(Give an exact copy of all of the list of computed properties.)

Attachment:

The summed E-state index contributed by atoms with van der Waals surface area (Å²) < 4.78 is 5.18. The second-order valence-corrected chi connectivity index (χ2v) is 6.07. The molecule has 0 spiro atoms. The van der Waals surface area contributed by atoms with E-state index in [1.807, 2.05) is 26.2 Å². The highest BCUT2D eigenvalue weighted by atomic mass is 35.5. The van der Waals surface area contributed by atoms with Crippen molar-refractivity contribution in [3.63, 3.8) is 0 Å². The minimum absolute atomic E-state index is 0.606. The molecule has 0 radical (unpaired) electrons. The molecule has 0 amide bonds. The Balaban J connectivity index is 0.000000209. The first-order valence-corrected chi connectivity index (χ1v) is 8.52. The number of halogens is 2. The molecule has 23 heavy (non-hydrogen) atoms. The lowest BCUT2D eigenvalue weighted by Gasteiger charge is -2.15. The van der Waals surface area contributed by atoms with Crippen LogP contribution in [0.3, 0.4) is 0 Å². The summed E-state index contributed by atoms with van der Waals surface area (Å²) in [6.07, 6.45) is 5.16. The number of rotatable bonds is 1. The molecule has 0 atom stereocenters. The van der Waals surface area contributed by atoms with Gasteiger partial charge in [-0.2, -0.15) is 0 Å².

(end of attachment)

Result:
The summed E-state index contributed by atoms with van der Waals surface area (Å²) < 4.78 is 5.18. The second-order valence-corrected chi connectivity index (χ2v) is 6.07. The molecule has 0 spiro atoms. The van der Waals surface area contributed by atoms with E-state index in [1.807, 2.05) is 26.2 Å². The highest BCUT2D eigenvalue weighted by atomic mass is 35.5. The van der Waals surface area contributed by atoms with Crippen molar-refractivity contribution in [3.63, 3.8) is 0 Å². The minimum absolute atomic E-state index is 0.606. The molecule has 0 radical (unpaired) electrons. The molecule has 0 amide bonds. The Balaban J connectivity index is 0.000000209. The first-order valence-corrected chi connectivity index (χ1v) is 8.52. The number of halogens is 2. The molecule has 23 heavy (non-hydrogen) atoms. The lowest BCUT2D eigenvalue weighted by Gasteiger charge is -2.15. The van der Waals surface area contributed by atoms with Crippen LogP contribution in [0.3, 0.4) is 0 Å². The summed E-state index contributed by atoms with van der Waals surface area (Å²) in [6.07, 6.45) is 5.16. The number of rotatable bonds is 1. The molecule has 0 atom stereocenters. The van der Waals surface area contributed by atoms with Gasteiger partial charge in [-0.2, -0.15) is 0 Å².